Police officers in El Salvador convicted in murder of trans woman deported from US

Police officers in El Salvador convicted in murder of trans woman deported from US
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Three police officers in El Salvador have been convicted of the 2019 murder of a transgender woman, Camila Díaz Córdova, who was deported from the U.S. after her asylum claim was rejected.

NBC News reported Monday that former officers Jaime Geovany Mendoza Rivas, Luis Alfredo Avelar Sandoval and Carlos Valentín Rosales Carpio were convicted of aggravated homicide.

Díaz Córdova returned to El Salvador in 2018 after her asylum claim was rejected; she filed the claim after arriving at the U.S. with a caravan of migrants traveling from Central and South America. She was reportedly beaten by the officers in the back of a police patrol car after being arrested on a public nuisance charge and left for dead on a road.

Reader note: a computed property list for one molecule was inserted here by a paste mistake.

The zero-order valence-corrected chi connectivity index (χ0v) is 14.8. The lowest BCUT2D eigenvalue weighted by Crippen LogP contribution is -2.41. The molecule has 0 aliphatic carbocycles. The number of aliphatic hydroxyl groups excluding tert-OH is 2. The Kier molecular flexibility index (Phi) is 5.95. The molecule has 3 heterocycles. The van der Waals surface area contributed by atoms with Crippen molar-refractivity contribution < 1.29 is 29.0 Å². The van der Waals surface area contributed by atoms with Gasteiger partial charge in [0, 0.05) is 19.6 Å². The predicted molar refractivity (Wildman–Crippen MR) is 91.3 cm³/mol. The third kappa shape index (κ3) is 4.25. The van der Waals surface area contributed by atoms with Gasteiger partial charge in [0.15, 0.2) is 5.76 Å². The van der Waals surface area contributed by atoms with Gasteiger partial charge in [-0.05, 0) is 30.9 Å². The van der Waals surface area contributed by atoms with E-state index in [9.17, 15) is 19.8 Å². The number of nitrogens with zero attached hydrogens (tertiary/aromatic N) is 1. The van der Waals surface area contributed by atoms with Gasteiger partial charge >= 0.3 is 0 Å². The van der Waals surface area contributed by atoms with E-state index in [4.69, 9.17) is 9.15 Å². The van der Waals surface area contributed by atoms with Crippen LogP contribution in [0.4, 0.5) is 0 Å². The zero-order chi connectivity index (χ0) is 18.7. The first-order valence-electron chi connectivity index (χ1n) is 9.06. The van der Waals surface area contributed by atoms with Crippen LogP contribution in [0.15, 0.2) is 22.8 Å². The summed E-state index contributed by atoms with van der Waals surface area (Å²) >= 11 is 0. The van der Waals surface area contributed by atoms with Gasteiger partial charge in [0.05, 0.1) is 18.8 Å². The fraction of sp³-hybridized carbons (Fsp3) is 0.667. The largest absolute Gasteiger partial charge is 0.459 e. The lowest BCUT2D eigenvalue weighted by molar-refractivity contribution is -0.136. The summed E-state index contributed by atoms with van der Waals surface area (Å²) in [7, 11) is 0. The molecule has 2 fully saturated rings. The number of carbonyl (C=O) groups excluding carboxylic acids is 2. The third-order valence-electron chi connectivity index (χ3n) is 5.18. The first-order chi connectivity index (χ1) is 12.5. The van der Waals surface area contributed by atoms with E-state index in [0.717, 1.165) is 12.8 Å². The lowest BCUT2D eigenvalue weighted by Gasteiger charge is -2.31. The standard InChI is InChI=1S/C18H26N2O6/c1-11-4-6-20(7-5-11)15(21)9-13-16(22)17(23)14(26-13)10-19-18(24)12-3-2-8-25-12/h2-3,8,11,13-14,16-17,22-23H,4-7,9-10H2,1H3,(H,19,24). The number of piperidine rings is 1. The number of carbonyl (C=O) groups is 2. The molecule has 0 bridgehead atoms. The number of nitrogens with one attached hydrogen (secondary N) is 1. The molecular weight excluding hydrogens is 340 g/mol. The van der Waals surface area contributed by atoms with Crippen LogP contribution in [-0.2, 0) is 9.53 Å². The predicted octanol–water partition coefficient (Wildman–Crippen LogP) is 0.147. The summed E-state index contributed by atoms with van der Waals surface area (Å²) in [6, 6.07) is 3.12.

Human Rights Watch and other international organizations monitoring the case celebrated the officers' convictions as a landmark victory for LGBT rights in the country.

“This landmark ruling is much needed in a country where LGBT Salvadorans and their families rarely see justice for violent crimes,” said HRW's Americas director José Miguel Vivanco. “The outcome of Camila’s case sends a powerful message to Salvadoran society that anti-LGBT violence will not be tolerated.”

Critics have slammed the Trump administration for implementing historically-low limits on the number of refugees allowed to claim asylum in the U.S. per year, arguing that the policy excludes many with a credible fear of danger in their home countries from seeking asylum in the U.S.

The administration has also pursued a policy requiring many applying for asylum to remain in Mexico while their applications are processed.